The public continues to distrust both the individuals who operate waste facilities and the regulators who enforce proper operation of those facilities. One key contributor to this phenomenon is the fact that state and federal enforcement programs are perceived as being
understaffed or weak. Thus, even if a strong permit is written, the public lacks confidence that
it will be enforced. Concern is also expressed that governments are reluctant to enforce regulations against other government-owned or -operated facilities. Whether these perceptions
are true, they are the crucial ones to address if consensus on a sound waste management strategy is to be achieved.
There are multiple approaches which decision makers can consider. They can develop
internally staffed state-of-the-art enforcement programs designed to provide a level playing
field for all facilities, regardless of type, size, or ownership. If decision makers involve the public in the overall design of the enforcement program and report on inspections and results,
public trust will increase. If internal resources are constrained, decision makers can examine
more innovative approaches, including use of third-party inspectors, public disclosure
requirements for facilities, or separate contracts on performance assurance between the host
community and the facility.

Resolution of Intercounty, Interstate, and Intercountry Waste Issues
for MSW and Its Components
The movement of wastes across juristictional boundaries (e.g., township, county, and state)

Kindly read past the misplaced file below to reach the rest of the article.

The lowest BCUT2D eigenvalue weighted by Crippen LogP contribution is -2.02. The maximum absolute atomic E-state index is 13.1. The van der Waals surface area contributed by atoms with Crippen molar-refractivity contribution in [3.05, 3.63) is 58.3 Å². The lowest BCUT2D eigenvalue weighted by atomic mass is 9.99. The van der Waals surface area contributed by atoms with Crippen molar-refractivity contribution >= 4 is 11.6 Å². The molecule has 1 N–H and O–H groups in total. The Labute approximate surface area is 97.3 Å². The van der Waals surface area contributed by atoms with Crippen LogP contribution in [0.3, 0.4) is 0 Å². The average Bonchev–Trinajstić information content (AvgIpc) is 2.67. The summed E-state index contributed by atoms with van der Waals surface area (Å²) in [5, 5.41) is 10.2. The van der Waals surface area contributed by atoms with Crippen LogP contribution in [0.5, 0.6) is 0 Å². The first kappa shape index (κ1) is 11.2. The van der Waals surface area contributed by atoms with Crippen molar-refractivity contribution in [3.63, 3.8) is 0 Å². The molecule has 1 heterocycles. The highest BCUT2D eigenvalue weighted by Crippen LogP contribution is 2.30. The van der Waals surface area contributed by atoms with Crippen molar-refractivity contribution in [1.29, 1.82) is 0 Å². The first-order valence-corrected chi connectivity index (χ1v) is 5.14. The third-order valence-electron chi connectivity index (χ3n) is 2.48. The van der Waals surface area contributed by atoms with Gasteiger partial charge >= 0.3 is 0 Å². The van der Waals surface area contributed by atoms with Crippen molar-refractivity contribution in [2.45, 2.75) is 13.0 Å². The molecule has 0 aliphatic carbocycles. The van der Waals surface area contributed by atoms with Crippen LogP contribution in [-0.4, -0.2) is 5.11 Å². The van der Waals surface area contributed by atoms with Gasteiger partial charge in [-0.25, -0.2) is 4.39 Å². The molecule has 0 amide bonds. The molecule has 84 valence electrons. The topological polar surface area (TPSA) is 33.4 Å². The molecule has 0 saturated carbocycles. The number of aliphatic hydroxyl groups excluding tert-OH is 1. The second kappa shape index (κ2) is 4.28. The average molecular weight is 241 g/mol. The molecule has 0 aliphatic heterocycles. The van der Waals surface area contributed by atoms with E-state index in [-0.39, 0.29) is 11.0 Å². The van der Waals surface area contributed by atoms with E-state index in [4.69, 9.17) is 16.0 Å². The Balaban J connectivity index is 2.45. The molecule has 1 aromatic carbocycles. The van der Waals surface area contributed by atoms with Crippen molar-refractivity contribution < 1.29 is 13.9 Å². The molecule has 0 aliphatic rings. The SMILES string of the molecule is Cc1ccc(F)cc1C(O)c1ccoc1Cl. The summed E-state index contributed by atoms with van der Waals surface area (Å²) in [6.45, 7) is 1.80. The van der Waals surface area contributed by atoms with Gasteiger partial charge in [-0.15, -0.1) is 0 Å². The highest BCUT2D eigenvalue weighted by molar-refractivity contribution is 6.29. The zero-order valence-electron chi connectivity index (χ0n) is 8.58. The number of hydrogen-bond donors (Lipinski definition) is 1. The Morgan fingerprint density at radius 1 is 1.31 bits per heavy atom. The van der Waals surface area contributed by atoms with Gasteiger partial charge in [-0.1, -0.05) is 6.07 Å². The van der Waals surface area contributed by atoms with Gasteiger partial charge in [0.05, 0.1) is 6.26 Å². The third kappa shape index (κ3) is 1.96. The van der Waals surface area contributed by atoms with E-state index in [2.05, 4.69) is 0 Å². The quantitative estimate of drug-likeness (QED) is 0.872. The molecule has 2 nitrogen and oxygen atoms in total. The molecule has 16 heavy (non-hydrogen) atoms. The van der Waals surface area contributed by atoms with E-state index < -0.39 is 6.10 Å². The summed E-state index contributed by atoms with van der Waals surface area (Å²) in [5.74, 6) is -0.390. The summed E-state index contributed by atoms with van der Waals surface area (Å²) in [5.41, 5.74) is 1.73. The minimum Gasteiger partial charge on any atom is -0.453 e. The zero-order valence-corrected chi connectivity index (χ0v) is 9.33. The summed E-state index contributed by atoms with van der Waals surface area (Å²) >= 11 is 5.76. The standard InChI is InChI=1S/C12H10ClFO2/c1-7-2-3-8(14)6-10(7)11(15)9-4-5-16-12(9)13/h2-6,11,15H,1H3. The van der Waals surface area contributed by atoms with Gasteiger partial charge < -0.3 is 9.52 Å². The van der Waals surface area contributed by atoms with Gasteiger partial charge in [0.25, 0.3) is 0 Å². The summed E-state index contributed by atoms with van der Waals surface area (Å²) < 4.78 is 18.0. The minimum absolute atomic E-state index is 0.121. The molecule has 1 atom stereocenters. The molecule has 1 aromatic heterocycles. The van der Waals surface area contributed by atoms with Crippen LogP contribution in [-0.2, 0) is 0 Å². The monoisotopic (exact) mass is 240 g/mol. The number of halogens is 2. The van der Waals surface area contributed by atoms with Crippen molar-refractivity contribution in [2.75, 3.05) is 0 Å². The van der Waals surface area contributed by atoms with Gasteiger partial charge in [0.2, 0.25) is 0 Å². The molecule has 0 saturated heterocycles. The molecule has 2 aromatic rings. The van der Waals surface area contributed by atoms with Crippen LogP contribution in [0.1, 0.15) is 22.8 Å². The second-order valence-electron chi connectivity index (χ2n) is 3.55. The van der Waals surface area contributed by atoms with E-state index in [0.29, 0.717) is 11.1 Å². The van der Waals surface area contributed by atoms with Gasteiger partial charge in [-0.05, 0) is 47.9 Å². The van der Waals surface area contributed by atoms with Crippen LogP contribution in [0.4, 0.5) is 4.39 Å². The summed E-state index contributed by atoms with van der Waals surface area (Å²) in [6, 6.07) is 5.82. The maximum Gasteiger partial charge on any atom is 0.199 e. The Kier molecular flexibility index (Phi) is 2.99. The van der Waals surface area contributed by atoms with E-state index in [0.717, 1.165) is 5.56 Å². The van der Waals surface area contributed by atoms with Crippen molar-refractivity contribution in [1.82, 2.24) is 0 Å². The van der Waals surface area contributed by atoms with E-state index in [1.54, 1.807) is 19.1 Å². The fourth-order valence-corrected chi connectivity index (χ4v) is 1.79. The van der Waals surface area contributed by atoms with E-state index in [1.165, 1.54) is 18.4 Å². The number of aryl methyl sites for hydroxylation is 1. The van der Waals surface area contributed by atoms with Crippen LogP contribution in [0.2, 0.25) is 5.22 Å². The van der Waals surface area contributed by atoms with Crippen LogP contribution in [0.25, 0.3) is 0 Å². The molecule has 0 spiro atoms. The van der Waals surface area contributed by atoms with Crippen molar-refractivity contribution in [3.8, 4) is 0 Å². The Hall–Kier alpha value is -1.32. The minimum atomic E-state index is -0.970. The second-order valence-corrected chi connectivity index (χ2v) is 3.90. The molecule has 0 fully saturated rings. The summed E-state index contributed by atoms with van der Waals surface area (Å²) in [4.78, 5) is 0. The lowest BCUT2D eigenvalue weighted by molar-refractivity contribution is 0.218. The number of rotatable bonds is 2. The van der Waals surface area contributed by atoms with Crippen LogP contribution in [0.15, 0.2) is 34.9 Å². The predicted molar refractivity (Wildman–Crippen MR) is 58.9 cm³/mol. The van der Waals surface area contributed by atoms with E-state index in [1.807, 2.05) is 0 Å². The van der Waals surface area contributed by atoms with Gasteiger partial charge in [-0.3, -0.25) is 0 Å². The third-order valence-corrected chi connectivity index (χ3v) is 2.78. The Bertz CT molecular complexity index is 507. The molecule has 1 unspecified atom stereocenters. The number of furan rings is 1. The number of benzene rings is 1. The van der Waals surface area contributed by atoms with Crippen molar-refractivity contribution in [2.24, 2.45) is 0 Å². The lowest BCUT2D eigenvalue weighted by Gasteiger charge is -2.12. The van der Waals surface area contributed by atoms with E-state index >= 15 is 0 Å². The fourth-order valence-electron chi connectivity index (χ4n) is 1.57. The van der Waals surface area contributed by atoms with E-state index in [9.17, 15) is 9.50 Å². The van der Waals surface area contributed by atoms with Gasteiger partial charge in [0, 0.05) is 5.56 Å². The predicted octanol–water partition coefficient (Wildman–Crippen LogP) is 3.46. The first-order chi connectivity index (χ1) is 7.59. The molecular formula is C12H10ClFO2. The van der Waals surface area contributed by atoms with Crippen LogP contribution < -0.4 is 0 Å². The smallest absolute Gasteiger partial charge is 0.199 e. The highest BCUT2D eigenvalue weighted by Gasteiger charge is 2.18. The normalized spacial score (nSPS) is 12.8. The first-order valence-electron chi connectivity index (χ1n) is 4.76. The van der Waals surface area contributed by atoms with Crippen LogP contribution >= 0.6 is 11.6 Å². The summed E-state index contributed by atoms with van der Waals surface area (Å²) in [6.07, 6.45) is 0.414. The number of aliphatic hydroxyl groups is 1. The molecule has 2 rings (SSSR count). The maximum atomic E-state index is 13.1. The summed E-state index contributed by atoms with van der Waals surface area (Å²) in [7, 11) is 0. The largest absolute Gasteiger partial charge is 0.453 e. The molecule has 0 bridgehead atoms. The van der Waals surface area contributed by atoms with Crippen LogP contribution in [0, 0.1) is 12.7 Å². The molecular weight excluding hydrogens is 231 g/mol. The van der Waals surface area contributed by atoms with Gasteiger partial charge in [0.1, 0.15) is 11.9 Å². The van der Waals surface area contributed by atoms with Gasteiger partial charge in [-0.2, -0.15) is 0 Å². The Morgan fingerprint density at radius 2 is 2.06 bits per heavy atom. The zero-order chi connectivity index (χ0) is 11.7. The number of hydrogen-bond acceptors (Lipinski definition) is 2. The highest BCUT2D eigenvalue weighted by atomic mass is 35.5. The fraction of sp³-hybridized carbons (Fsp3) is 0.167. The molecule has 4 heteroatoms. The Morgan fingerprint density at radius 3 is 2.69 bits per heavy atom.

has been a continuous issue over the past few years, as communities without sufficient local
capacity ship their wastes to other locations. While a few receiving communities have welcomed the waste because it has resulted in a significant income source, most receiving communities have felt quite differently. These communities have wanted to preserve their existing
capacity, knowing they will also find it difficult to site new capacity. Moreover, they do not
want to become dumping grounds for other communities’ waste, because they believe the
adverse environmental impacts of the materials outweigh any short-term financial benefit.
This dilemma has resulted in the adoption of many restrictive ordinances, with subsequent
court challenges. While the current federal legislative framework, embodied in the interstate
commerce clause, makes it difficult for any state or local official to uphold state and local ordinances that prevent the inflow of nonlocal waste, the federal legislative playing field can be